EAU CLAIRE, Wis. (WEAU) -- On average, a stroke happens in the United States every 40 seconds. While the risk of having a stroke increases after the age of 55, doctors say strokes can happen at any age.
For most young people, the chances of experiencing a stroke can seem remote. However, one neurologist at Mayo Clinic Health System said Tuesday there is no such thing as being too young for stroke.
"Going back to the 1990s and even the 1980s, the estimated frequency was about 10 percent of all strokes then were typically with people of a younger age - less than 55,” Felix Chukwudelunzu, a stroke neurologist, said to WEAU 13 News. “Over the last 10 years, we've seen that number increase to about 19 or 20 percent."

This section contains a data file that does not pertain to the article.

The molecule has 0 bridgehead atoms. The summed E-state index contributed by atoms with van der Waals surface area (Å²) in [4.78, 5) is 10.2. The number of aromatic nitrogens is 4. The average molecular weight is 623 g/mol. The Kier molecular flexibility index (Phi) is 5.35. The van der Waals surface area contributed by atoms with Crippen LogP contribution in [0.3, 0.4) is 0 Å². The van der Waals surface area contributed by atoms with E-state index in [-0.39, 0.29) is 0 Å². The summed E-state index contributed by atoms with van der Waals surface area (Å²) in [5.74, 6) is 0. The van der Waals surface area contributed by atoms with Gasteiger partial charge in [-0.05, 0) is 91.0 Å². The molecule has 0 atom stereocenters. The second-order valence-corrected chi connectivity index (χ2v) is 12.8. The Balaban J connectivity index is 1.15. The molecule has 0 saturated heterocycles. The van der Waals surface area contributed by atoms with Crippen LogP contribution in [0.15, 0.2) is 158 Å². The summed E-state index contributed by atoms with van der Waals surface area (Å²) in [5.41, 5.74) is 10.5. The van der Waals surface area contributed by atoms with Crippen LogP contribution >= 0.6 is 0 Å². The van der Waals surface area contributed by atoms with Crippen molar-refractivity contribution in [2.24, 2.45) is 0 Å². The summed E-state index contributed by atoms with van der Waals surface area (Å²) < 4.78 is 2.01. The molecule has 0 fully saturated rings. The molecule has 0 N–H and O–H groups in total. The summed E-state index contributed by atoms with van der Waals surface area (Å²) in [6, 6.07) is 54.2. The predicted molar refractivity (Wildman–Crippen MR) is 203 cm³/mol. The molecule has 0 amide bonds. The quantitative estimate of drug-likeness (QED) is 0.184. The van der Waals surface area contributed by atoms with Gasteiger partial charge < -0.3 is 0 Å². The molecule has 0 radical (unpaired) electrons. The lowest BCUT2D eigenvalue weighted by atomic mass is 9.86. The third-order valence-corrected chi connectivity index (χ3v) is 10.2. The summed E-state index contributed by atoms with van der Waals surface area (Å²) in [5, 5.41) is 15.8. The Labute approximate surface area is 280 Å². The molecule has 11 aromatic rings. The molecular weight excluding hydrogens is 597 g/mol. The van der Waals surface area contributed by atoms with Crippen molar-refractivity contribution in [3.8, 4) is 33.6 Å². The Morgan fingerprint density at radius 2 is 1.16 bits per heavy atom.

Chukwudelunzu said part of the reason for this may be younger patients are getting more of the bad habits and risk factors typically found from older patients, such as diabetes and high blood pressure.
"I suspect it's due to multiple things – technology and awareness of a stroke, in general, and people coming in with symptoms along with the diagnosis being made along with the increase risk factors in the younger population," he said.
The American Heart Association outlines four points for seeing the signs of a stroke called "FAST” – F for face drooping, A for arm weakness, S for speech difficulty and T for time to call 9-1-1.